Story points vs hours

Why do most of the Agile teams and practitioners recommend estimating with story points instead of (un-Agile) hours? The main reason is that it is incredibly difficult to precisely estimate how long it would take to complete a given user story. Your team could get their hour estimations right for the easy or repeatable stories. But as the complexity and effort of the story grow, time estimation becomes trickier.

On the other hand, it is much easier to consider two stories and say, “The first story is easier to implement than the second one because it has very straightforward requirements. The second story is more complex and risky.”

Furthermore, time estimations carry emotional attachment. Let’s say you estimated a task to take 6 hours and you ended up doing it for 10 hours. How would you feel about it? And what would you tell your manager?

So, the bottom line is that, as humans, we are pretty bad at absolute estimations. It is easier for us to say a task will take more or less effort compared to another task—especially when there is a great deal of complexity and/or uncertainty involved.

An explanation for using story points instead of hours.

So does it mean that story points are better than hours? It depends as neither of them is perfect and comes with some drawbacks.

Challenges with time estimations

The traditional and most common approach to measuring teamwork is by using absolute values such as man-hours, days, or weeks. It relies on an estimate of how much work one person can complete within one hour. Although you can easily measure it, the time metric is not always the best option to go for. Here’s why:

  • Precise hour estimation is impossible. This could be due to several factors, such as dependencies certain tasks carry or because they were not defined too well.
  • Hours are individual to one person. If one developer starts a task and someone else finishes it, the time estimate is no longer valid. That is because another developer is likely to take less or more time for completion, based on their experience and expertise level.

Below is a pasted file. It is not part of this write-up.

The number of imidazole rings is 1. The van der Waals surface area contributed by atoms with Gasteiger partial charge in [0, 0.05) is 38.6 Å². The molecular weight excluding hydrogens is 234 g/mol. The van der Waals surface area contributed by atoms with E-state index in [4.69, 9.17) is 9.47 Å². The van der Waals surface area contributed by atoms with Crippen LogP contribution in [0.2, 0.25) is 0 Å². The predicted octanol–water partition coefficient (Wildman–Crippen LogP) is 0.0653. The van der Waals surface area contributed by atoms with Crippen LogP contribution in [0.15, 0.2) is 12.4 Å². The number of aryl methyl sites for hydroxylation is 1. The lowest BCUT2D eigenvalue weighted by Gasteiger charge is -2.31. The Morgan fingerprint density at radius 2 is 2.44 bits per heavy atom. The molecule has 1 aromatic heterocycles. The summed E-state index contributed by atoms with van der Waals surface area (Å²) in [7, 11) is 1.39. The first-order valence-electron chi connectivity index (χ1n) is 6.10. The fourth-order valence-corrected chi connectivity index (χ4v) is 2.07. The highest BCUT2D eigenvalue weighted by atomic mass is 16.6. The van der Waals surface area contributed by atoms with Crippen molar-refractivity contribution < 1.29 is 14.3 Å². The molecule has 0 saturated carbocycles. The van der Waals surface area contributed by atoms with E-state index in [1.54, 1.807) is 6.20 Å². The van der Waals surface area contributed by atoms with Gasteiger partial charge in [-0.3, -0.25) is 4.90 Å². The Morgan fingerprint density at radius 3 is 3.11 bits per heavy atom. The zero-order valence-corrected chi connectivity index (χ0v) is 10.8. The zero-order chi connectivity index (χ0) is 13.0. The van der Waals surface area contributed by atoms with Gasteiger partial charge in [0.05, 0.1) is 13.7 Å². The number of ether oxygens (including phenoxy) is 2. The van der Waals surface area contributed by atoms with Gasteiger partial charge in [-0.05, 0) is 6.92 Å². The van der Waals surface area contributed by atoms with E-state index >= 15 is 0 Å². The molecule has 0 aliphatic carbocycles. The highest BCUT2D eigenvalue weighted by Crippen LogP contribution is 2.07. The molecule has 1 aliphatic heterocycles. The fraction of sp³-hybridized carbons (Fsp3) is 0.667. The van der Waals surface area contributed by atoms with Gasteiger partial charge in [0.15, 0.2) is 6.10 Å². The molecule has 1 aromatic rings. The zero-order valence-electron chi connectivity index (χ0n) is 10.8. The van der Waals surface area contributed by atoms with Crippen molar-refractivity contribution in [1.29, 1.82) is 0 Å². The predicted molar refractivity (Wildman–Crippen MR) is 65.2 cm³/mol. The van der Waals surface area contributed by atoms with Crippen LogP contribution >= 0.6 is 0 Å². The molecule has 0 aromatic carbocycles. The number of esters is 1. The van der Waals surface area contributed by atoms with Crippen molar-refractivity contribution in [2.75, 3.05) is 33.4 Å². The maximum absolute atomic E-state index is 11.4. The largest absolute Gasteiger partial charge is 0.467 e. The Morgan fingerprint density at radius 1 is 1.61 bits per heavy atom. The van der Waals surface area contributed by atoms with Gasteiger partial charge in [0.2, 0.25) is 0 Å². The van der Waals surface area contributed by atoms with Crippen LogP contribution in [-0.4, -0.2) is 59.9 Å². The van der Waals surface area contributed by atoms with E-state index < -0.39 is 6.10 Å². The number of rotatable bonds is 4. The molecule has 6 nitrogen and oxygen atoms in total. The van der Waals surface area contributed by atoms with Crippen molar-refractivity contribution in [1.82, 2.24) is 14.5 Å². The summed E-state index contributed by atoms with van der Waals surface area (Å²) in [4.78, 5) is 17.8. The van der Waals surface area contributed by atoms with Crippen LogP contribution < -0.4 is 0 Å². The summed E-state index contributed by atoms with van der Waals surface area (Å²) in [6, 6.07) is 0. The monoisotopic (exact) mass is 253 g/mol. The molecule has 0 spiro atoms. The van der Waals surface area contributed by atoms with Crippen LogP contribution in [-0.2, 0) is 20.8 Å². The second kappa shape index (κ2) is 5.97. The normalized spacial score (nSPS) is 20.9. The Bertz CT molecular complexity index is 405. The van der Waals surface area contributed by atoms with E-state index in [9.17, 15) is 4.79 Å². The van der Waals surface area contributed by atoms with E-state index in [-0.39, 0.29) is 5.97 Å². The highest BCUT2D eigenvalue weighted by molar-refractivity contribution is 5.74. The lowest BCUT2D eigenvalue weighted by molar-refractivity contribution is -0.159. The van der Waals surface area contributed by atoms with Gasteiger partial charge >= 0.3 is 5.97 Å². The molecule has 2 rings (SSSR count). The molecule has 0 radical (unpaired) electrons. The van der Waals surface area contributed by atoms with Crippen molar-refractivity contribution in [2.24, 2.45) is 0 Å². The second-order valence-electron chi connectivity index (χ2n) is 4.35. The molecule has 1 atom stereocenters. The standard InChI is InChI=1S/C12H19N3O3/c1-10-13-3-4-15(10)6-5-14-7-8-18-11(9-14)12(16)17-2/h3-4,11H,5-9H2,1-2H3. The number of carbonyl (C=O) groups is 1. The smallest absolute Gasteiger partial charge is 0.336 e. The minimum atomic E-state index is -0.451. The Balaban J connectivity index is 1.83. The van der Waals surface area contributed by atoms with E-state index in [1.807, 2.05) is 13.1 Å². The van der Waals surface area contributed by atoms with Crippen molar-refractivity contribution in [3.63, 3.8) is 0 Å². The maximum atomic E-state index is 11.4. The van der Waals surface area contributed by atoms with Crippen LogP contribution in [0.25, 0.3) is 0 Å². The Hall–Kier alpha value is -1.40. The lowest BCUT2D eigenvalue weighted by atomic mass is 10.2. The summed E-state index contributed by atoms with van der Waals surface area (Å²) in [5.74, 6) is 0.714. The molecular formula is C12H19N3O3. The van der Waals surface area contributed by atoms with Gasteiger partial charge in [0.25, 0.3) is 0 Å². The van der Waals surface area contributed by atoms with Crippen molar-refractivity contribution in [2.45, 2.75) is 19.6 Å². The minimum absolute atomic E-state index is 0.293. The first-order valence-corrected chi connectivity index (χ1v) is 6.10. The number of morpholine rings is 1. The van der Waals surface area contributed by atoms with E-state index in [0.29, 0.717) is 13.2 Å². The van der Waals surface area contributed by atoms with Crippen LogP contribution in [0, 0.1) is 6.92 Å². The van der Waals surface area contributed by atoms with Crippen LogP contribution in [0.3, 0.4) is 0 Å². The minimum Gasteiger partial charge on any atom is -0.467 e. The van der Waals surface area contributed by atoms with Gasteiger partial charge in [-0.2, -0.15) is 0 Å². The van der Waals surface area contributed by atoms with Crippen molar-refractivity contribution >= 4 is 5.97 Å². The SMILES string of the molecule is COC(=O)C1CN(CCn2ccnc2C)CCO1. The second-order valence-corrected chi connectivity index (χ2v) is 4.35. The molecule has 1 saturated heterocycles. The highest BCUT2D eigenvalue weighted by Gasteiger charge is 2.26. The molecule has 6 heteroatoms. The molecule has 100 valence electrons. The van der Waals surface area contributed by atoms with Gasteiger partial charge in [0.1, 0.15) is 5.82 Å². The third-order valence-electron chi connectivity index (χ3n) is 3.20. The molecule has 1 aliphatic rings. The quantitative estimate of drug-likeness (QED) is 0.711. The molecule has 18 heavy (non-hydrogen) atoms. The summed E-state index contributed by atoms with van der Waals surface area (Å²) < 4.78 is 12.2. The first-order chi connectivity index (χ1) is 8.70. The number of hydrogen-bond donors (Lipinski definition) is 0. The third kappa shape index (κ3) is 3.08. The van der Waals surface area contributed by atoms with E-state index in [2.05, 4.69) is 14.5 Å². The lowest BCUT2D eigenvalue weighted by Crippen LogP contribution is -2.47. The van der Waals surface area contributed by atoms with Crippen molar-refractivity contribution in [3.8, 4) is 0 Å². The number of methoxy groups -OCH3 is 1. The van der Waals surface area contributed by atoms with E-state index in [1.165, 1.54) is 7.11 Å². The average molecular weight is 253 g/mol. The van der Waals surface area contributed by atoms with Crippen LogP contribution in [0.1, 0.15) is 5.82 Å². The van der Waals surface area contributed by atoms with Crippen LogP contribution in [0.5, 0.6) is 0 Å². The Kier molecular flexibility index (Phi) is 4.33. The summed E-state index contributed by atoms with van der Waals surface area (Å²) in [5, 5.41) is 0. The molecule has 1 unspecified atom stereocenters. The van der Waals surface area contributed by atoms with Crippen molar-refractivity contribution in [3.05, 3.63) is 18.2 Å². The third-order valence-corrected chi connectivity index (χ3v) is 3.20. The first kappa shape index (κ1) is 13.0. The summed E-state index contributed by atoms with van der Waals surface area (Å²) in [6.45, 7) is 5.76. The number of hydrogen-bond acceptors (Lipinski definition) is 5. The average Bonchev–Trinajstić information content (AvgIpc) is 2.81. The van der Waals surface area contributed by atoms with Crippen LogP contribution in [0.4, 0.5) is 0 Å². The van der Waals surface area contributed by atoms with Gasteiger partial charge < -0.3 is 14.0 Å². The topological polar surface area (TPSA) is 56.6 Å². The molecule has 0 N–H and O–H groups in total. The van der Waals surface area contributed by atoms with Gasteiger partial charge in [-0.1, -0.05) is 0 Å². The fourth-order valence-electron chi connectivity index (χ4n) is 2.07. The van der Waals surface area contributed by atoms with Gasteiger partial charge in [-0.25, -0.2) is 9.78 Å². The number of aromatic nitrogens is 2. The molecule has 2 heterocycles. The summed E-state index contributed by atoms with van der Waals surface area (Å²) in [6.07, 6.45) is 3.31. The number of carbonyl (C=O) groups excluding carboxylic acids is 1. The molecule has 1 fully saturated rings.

• Time estimates do not factor in extra work. Let’s say a developer considers possible risks to occur during the task and adds extra hours to their time estimation  (just in case). As a result, they could end up finishing their task earlier (or later depending on the effort) which will ultimately prove their estimations wrong. Similarly, hour estimates do not account for any non-development work such as time spent in meetings or answering emails.

Challenges with Story Points

While story points might seem a solid alternative to time estimates, they are not perfect either.

  • Story points are hard to grasp. Developers often do not understand the abstract notion behind story points. Some team members might prefer more precise and tangible definitions of estimates.
  • They are individual to one team. Story points are relative metrics and you cannot use them to compare one team’s velocity and story point estimation with another.
  • Estimating with story points can be a tedious process. It involves a whole team; finding the base story or stories; comparing one story to another; figuring out the suitable size scale. However, once a team agrees on the relative effort of each story point value, they can quickly assign points to user stories.

Teams for which story points do not work too well can use other relative or absolute metrics to calculate their efficiency and scheduling Sprints. They can use time estimates in hours or no estimates at all. All in all, story points are a helpful metric, but not the only available so pick the one that works best for your team.

About The Author

Content writer at BigPicture. Previously, Aggie worked for SaaS companies writing specifically about eCommerce and marketing. As a continuous learner and advocate for knowledge-sharing, she creates content for beginners as well as more advanced readers. She loves clean plant-based food and morning workouts.